You can think of it as the triangle squeezing out a teardrop—that’s Sri Lanka. Sri Lanka and that bottom third of India have languages that are of a different group, called Dravidian. The most commonly spoken Dravidian languages are Tamil, Kannada, Telugu, and Malayalam.

Map of Indo-European languages and Dravidian languages in India.
Indo-European languages in the north meet Dravidian languages of the south in India. (Image: Kitkatcrazy/ CC BY-SA 3.0/Public domain)

Somebody who speaks Tamil does not speak a language related to French, German, or Russian or even Hindi. The Dravidian languages are a completely different family from Indo-European languages, and have many very different structures.

In Indo-European languages like Hindi or Gujarati, the verb comes last. That is something that is unusual, though not unheard of, in European languages. It is there to an extent in German, for example. But, in general, a language with a S-O-V (subject-object-verb) word order is not common in Europe. Suddenly, in the Indo-European languages of India, it became the order of the day.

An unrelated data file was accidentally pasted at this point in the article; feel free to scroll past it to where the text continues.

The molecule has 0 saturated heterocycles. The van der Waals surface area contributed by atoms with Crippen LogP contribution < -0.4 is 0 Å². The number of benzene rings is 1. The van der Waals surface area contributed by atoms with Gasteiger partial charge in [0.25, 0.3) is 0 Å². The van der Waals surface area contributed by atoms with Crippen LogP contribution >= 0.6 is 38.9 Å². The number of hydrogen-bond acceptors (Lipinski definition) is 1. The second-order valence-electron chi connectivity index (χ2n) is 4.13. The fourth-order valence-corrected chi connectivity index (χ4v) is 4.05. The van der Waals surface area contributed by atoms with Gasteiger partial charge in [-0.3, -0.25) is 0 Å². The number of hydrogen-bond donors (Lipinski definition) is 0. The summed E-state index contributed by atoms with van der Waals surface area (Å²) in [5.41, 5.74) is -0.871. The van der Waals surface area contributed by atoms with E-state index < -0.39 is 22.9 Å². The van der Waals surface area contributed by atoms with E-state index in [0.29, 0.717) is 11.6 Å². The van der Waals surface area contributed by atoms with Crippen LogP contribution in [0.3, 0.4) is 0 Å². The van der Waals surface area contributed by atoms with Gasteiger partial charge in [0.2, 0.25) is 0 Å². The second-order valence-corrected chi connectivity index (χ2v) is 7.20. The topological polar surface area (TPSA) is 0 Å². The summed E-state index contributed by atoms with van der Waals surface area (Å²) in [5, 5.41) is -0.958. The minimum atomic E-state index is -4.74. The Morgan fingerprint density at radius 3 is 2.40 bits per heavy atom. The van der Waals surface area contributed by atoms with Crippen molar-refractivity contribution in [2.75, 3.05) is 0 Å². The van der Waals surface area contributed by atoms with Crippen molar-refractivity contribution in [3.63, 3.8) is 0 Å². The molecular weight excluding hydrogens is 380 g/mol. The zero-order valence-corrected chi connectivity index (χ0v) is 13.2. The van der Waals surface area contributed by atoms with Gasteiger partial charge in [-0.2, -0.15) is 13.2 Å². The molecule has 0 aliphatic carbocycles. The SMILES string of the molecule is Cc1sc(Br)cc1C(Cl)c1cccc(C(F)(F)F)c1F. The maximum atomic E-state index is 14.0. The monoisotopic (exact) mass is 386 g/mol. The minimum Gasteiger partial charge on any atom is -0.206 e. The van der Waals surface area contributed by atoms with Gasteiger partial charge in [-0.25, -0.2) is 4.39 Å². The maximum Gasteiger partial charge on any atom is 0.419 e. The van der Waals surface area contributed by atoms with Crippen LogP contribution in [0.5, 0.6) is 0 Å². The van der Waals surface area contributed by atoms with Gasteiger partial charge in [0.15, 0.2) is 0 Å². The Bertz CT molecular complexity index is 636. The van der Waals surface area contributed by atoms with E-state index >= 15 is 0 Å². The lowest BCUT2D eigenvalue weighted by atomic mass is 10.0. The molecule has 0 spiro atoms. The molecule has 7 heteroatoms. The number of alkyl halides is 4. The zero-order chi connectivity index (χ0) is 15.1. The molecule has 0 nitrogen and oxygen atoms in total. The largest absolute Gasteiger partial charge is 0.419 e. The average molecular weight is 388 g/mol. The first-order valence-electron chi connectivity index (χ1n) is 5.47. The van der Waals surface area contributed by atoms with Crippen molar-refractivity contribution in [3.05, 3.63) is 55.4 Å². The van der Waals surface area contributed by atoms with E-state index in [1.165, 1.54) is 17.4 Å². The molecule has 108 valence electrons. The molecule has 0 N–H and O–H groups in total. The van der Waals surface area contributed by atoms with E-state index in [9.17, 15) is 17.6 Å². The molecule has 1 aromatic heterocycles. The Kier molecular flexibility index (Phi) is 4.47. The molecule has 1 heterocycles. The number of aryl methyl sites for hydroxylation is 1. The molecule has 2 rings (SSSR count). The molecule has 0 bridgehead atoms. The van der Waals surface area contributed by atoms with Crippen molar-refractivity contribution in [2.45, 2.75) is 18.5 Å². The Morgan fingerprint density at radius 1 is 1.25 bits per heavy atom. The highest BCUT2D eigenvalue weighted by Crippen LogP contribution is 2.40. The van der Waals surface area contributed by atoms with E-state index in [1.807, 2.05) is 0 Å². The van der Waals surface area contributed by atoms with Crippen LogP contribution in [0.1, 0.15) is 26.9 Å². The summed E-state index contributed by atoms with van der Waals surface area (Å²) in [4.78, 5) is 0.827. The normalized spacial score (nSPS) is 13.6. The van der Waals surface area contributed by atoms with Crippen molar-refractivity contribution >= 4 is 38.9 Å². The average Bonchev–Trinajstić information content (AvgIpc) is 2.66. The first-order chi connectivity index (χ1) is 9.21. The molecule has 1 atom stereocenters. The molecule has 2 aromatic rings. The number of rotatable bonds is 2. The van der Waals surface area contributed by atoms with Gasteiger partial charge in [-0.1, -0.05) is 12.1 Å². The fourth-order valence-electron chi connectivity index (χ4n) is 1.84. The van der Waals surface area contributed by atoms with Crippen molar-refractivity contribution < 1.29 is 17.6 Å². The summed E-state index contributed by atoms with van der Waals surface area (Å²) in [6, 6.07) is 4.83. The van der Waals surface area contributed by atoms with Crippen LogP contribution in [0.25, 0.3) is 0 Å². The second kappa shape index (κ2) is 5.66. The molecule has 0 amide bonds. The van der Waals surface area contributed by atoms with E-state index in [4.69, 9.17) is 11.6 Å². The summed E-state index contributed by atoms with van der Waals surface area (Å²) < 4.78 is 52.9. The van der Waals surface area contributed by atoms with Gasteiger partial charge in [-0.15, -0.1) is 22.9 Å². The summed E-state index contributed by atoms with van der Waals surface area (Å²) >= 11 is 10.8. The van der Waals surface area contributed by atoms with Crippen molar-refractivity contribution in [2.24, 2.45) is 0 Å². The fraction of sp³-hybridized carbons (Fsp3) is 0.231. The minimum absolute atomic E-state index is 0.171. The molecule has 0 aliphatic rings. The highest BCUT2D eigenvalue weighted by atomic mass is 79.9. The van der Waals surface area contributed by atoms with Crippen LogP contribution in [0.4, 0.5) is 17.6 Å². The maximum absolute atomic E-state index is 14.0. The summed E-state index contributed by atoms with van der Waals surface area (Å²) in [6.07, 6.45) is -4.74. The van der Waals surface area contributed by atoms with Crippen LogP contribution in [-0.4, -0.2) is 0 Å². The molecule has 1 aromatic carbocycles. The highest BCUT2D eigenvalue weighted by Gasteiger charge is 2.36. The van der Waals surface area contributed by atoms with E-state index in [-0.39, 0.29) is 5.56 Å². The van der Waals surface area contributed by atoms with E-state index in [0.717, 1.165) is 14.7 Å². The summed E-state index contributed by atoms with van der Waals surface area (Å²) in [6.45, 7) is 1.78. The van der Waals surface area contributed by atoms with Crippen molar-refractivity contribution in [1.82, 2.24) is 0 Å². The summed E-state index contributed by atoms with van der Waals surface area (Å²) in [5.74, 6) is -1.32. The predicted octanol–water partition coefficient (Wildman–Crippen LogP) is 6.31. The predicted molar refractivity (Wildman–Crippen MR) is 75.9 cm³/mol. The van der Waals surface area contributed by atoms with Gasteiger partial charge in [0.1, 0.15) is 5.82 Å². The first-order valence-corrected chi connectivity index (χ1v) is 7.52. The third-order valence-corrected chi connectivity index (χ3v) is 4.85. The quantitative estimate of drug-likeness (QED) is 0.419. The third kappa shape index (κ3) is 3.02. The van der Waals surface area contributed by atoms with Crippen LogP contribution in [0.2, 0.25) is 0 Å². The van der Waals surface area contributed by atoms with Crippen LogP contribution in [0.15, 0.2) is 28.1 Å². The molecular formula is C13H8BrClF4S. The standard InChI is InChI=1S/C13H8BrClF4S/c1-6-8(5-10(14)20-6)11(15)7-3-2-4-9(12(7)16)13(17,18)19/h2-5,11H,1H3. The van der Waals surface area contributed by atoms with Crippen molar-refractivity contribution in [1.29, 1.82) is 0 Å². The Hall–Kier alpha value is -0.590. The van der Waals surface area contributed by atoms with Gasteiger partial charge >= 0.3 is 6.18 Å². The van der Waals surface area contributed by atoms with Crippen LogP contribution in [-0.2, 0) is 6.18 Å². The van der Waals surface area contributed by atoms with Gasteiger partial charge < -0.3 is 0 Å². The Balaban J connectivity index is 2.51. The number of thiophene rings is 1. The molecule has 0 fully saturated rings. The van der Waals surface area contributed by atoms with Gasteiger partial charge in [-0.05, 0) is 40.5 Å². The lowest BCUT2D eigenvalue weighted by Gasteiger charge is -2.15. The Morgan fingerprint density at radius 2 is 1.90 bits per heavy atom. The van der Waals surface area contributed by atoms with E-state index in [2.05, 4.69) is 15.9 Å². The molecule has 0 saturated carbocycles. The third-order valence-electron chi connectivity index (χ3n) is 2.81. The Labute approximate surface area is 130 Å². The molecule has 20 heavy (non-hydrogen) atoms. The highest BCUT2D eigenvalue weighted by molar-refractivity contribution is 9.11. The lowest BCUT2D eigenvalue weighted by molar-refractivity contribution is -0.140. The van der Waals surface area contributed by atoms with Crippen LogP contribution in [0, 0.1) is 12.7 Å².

Learn more about Indo-European languages in Europe.

Word Order in Indian Languages

For example, if you want to say, “I met Apu.” Then the way it comes out in Hindi is: “Mẽ Apu se mila tha.” (literally: “I Apu with met.”) What’s the verb doing over there on the end? Why would that happen?

Most European languages have verbs in the middle: “The boy bounced the ball.” What kind of process of change would make people gradually start saying “The boy the ball bounced?” If a little boy said, “The boy the ball bounced,” then you would say, “Stop that, Joshua. You’re supposed to put the verb in the middle.” There is no way that it would gradually happen.